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Weekend Protests Mark 10 Days Of Black Lives Matter Protests In Kansas City

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Chris Haxel
KCUR 89.3
On Sunday, around 1,000 Black Lives Matters protesters met at the City Market, then formed a single-file line and walked more than a mile south along Main Street, then back north along Grand Avenue.

Protests were notably calmer than the previous weekend after the police began de-escalation efforts and the mayor announced reforms, but protestors still called for Chief Rick Smith to be fired.

Black Lives Matter protests took on new locations and strategies over the weekend, marking ten straight days of demonstrations.

On Sunday, around 1,000 people gathered downtown for a silent march. There was no chanting – only silence and signs.Protesters wore white T-shirts, many emblazoned with the names of George Floyd and other people who have been victims of police brutality across the country.

They formed a single-file line and walked more than a mile south along Main Street, then back north along grand avenue.

"It was beautiful to be able to do something while also reflect on what you’re doing," said organizer Sam Wells. "I know when I‘m chanting, I’m in it, I’m hype. But this whole march, that three miles, man, I was just thinking about what we’re doing. And how we’re doing it. And it’s beautiful and tragic and it’s awesome."

Other than frequent honking horns of support, the three-mile walk was tranquil.

"I am really surprised at how well behaved and quiet everybody was. I thought there would be some talking or something going on. But it really was a silent protest," said Chloe Bastien. It was her first protest.

A protest on Saturday at City Hall was also calm, after the Kansas City Police Department focused on de-escalation and Kansas City Mayor Quinton Lucas announced a series of reforms.

Protestors there said they were happy about the reforms, such as an independent review board for officer-involved shootings, but want deeper, systematic change and called for both the demilitarization and the defunding of the KCPD.

Aqui Greadington, who was spending his 37th birthday at the protest, said violence by police aimed at black lives is “just like the pandemic — there’s no where to be safe.”

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Peggy Lowe
KCUR 89.3
Aqui Greadington as among the Black Lives Matter protests in Kansas City on June 6. He said violence by police aimed at black people is “just like the pandemic — there’s no where to be safe.”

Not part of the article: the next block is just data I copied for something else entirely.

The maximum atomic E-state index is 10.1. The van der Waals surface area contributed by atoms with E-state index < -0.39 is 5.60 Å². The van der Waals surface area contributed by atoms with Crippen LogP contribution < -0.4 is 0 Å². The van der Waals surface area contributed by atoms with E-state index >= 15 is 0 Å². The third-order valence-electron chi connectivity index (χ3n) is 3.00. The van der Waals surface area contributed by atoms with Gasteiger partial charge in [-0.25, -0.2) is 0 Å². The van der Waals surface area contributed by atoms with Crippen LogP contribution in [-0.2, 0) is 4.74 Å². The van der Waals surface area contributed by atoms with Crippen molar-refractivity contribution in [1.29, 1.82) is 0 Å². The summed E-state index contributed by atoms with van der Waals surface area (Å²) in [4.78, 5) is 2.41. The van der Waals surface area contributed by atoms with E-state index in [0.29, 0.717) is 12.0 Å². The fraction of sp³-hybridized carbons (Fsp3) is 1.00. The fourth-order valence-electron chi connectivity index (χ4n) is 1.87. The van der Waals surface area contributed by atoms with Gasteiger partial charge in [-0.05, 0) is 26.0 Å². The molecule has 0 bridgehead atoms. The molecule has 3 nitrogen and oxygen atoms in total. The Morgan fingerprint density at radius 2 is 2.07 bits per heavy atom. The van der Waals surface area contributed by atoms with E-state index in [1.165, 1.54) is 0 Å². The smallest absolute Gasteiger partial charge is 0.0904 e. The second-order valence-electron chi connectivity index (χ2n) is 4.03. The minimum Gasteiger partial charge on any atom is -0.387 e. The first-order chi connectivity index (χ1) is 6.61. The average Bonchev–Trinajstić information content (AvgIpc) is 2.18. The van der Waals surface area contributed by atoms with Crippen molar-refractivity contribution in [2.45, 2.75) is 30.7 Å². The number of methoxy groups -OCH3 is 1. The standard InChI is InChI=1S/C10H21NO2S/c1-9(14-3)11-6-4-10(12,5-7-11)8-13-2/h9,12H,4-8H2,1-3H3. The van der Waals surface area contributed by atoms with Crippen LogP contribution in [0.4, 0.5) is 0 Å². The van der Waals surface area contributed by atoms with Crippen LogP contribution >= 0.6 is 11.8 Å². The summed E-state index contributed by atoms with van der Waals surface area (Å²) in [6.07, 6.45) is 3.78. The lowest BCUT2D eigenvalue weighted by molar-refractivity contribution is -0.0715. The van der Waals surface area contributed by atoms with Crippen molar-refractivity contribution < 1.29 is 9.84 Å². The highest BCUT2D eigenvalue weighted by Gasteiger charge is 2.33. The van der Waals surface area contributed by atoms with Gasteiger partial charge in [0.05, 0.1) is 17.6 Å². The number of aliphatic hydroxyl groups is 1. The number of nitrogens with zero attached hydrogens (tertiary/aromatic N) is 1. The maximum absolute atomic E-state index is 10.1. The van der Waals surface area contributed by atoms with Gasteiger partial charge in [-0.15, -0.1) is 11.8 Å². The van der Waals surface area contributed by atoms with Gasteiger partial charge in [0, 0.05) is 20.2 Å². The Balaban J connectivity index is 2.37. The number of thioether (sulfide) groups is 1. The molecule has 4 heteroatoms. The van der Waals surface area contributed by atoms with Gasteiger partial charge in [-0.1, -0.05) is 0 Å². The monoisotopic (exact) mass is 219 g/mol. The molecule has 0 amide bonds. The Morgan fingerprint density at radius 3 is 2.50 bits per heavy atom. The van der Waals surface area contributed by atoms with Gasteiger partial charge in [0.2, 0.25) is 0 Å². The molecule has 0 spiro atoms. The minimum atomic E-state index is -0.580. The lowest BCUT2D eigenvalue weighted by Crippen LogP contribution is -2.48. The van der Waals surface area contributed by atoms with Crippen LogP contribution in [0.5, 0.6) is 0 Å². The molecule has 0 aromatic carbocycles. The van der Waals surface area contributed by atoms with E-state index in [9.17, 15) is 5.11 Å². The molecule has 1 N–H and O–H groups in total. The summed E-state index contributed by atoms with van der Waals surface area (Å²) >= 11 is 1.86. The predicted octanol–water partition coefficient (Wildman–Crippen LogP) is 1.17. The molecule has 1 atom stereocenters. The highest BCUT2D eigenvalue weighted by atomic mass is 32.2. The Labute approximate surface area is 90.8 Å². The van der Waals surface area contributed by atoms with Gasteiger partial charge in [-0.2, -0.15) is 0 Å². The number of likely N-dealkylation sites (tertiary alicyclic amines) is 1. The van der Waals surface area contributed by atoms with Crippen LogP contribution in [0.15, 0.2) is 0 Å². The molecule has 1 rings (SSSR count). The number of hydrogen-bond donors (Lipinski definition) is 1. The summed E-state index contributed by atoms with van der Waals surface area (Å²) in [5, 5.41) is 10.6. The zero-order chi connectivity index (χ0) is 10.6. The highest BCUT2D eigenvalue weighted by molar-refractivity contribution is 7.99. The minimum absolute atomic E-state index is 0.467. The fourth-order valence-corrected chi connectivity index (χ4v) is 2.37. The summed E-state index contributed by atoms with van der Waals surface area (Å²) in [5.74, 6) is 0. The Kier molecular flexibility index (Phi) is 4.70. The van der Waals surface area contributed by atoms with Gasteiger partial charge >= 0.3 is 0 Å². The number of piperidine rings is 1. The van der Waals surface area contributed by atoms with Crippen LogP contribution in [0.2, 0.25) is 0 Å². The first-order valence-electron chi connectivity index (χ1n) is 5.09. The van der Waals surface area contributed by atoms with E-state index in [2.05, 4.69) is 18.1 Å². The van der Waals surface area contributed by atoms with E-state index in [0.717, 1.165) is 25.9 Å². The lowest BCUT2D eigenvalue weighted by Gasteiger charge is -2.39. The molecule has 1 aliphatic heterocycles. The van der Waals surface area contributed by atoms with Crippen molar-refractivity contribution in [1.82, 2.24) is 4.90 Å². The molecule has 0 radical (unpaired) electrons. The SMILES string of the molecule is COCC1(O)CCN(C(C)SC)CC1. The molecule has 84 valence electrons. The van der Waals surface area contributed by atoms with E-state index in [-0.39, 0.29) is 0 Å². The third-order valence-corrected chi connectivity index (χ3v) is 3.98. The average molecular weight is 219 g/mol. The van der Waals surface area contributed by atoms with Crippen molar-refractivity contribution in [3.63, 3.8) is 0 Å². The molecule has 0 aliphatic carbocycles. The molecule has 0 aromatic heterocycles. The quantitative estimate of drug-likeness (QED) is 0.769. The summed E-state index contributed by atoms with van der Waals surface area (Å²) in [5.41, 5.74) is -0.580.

And protestors were still calling for the firing of Police Chief Rick Smith, saying he had never accounted for many of the officer-involved deaths of black men in Kansas City.

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Peggy Lowe
KCUR 89.3
A Black Lives Matter protest in Mill Creek Park near the Country Club Plaza on Saturday marked the ninth straight day of demonstrations in Kansas City.

Saturday evening at Mill Creek Park saw a much smaller crowd than the previous Saturday. Also, there were no police officers in riot gear and no sense of military control, just a few hundred people listening to speeches and remembering lives lost.

More protests are planned this week across the Kansas City metro.

As a reporter covering military and veterans’ affairs, I tell the stories of current and former service members and their families. I hold the government, elected officials and others responsible when they break their promises. And I explore how Americans can best uphold our commitments to those who serve.
I’m a veteran investigative reporter who came up through newspapers and moved to public media. I want to give people a better understanding of the criminal justice system by focusing on its deeper issues, like institutional racism, the poverty-to-prison pipeline and police accountability. Today this beat is much different from how reporters worked it in the past. I’m telling stories about people who are building significant civil rights movements and redefining public safety. Email me at lowep@kcur.org.
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